The more experienced we become with traversing wifi usage data, the easier it is to expose the extremely specific user behaviors that have an uncanny resemblance to observing someone in reality. Even though the resolution of data that is readily accessible by us might be very high, the micro nature of information is not necessarily vital for us to understand high-level mobility patterns or to solve specific resource allocation policies. It is important to balance usefulness with privacy, and to find a granularity that speaks volumes of information without disclosing the private data points of its subjects.
To this end, we have defined a series of metrics that work to provide us with useful interpretations of human movement without sacrificing privacy. Although we will wait to present the finalized list of measurements when we have determined their effectiveness, our overarching goal is to determine location-based variability between days that describes people holistically, as opposed to individually. This ‘symptomatic’ approach entails that we do not need to know the lowest level of mobility detail in order to make informed decisions. Whereas a physician does not need to know the activities of every cell in the body to diagnose a patient, we do not need to the migration of every internet user to know when it is Monday, raining, or a school holiday, and even whether a route between buildings is being significantly used.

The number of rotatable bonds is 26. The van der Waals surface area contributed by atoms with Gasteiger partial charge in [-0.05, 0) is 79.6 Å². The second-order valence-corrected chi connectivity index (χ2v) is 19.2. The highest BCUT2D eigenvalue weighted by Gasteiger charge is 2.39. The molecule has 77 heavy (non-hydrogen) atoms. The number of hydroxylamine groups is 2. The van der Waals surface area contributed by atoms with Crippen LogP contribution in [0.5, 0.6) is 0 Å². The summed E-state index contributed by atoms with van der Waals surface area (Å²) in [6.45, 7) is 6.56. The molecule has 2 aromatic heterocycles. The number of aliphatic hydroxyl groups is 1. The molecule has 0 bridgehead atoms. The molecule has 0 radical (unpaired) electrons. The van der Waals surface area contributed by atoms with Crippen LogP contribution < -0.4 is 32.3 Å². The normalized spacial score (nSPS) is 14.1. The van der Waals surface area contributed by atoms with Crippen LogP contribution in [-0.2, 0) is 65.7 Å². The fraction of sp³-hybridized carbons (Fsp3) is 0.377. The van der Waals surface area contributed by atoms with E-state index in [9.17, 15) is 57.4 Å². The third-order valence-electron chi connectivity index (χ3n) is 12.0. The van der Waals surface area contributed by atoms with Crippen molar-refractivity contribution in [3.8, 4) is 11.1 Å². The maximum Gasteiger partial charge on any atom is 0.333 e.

One way to create these high-level trends is be to group different days of the month based on the wireless usage pattern each of over the days. Are all Mondays similar? Is the usage of a building in the weekends similar to that during holidays? What other interesting similarities can we infer? Our visualization prototype shows usage patterns in CULC for the month of January 2014. With four groups clustered simply by K Means, we can already see that
- The second week is the busiest irrespective of the day of the week
- T/TH is distinguishable from M/W/F, in coherence with the class schedule (usage dips down earlier during the day on tuesdays and thursdays despite a higher peak)
- Before classes start, the weekends, and Martin Luther King Day ( 20 ) are the same
- The effects of Snowpocalypse are evident ( 29 / 30 )
The approach is to package these daily comparisons in such a way that campus policymakers can both inform and support their decisions with hard evidence, as well compare new unpredicted events to situations from the past.